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28 Days Later... (2002)

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Four weeks after a mysterious, incurable virus spreads throughout the UK, a handful of survivors try to find sanctuary.

Director:

Danny Boyle

Writer:

Alex Garland
Popularity
810 ( 132)
10 wins & 31 nominations. See more awards »

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Cast

Cast overview, first billed only:
Alex Palmer ... Activist
Bindu De Stoppani ... Activist
Jukka Hiltunen Jukka Hiltunen ... Activist
David Schneider ... Scientist
Cillian Murphy ... Jim
Toby Sedgwick ... Infected Priest
Naomie Harris ... Selena
Noah Huntley ... Mark
Christopher Dunne ... Jim's Father
Emma Hitching Emma Hitching ... Jim's Mother
Alexander Delamere Alexander Delamere ... Mr. Bridges
Kim McGarrity Kim McGarrity ... Mr. Bridges' Daughter
Brendan Gleeson ... Frank
Megan Burns Megan Burns ... Hannah
Justin Hackney Justin Hackney ... Infected Kid
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Storyline

Animal activists invade a laboratory with the intention of releasing chimpanzees that are undergoing experimentation, infected by a virus -a virus that causes rage. The naive activists ignore the pleas of a scientist to keep the cages locked, with disastrous results. Twenty-eight days later, our protagonist, Jim, wakes up from a coma, alone, in an abandoned hospital. He begins to seek out anyone else to find London is deserted, apparently without a living soul. After finding a church, which had become inhabited by zombie like humans intent on his demise, he runs for his life. Selena and Mark rescue him from the horde and bring him up to date on the mass carnage and horror as all of London tore itself apart. This is a tale of survival and ultimately, heroics, with nice subtext about mankind's savage nature. Written by Claudio Carvalho, Rio de Janeiro, Brazil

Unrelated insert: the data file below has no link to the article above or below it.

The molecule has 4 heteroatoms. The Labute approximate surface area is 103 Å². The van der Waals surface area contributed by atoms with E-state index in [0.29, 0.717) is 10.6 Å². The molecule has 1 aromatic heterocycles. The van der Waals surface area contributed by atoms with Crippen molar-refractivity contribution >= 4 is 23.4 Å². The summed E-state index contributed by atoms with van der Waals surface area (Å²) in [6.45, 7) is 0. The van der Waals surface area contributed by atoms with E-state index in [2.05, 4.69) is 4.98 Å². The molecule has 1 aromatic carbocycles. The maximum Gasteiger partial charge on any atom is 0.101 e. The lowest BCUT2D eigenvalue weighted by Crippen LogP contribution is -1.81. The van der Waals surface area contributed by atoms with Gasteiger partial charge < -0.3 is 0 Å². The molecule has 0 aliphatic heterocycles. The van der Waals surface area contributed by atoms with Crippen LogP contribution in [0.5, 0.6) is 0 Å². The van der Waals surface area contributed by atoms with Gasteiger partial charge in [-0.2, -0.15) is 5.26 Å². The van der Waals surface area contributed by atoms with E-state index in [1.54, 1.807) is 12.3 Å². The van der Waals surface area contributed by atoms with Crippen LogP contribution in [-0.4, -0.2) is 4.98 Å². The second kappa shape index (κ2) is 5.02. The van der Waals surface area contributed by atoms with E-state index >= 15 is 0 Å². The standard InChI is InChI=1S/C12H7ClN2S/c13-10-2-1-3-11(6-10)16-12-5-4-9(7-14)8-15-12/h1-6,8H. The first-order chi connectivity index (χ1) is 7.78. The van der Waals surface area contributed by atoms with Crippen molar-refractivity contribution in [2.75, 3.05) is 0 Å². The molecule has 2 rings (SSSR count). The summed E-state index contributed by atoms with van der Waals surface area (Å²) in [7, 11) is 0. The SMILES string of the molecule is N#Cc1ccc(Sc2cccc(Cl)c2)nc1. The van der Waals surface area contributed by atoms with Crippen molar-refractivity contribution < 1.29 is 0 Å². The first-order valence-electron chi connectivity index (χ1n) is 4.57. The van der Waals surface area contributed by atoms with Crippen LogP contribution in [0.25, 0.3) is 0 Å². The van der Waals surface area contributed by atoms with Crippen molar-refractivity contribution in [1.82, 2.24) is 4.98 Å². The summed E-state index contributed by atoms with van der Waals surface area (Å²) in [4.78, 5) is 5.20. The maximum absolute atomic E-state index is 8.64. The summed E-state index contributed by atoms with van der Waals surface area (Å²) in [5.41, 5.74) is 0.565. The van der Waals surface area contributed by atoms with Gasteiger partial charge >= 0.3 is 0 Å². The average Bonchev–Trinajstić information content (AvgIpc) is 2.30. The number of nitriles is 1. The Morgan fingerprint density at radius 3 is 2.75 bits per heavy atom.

Plot Summary | Plot Synopsis

Taglines:

His fear began when he woke up alone. His terror began when he realised he wasn't. See more »


Motion Picture Rating (MPAA)

Rated R for strong violence and gore, language and nudity | See all certifications »

Parents Guide:

View content advisory »
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Details

Country:

UK

Language:

English | Spanish

Release Date:

27 June 2003 (USA) See more »

Also Known As:

Exterminio See more »

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Box Office

Budget:

$8,000,000 (estimated)

Opening Weekend:

£1,500,079 (United Kingdom), 3 November 2002, Limited Release

Opening Weekend USA:

$10,061,858, 29 June 2003, Wide Release

Gross USA:

$45,064,915

Cumulative Worldwide Gross:

$37,654,970
See more on IMDbPro »

Company Credits

Show more on IMDbPro »

Technical Specs

Runtime:

Sound Mix:

Dolby Digital

Color:

Color (Technicolor)

Aspect Ratio:

1.85 : 1
See full technical specs »
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Did You Know?

Trivia

For the London scenes, police would close the roads at 4am, and filming would begin immediately. After 1 hour, the police would reopen the roads. The producers correctly predicted that asking drivers (including clubbers headed home) to either wait for up to an hour or find another route might make some of them angry. They got several extremely attractive young women (including Danny Boyle's daughter) to make the necessary requests, and the drivers responded quite amicably to them. See more »

Goofs

On the radio broadcast about the location of the blockade, it says it is on the M602, north-east of Manchester. But the M602 only runs west of Manchester. See more »

Quotes

[first lines]
Activist: [the three animal activists arrive to the laboratory] Bingo.
Activist: [when seeing all of the caged apes] Fucking hell.
See more »

Crazy Credits

Other than the Fox Searchlight logo, there are no opening credits whatsoever. The title of the movie, 28 Days Later, only appears as a descriptive subtitle. See more »

Connections

Referenced in Ace the Zombie: The Motion Picture (2012) See more »

Soundtracks

An Ending (Ascent)
Written and Performed by Brian Eno
Courtesy of Virgin EG Records Ltd.
Under License from EMI Film and Television Music
Published by Upala Music, Inc.
See more »

Frequently Asked Questions

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User Reviews

 
one of the best European horror films this decade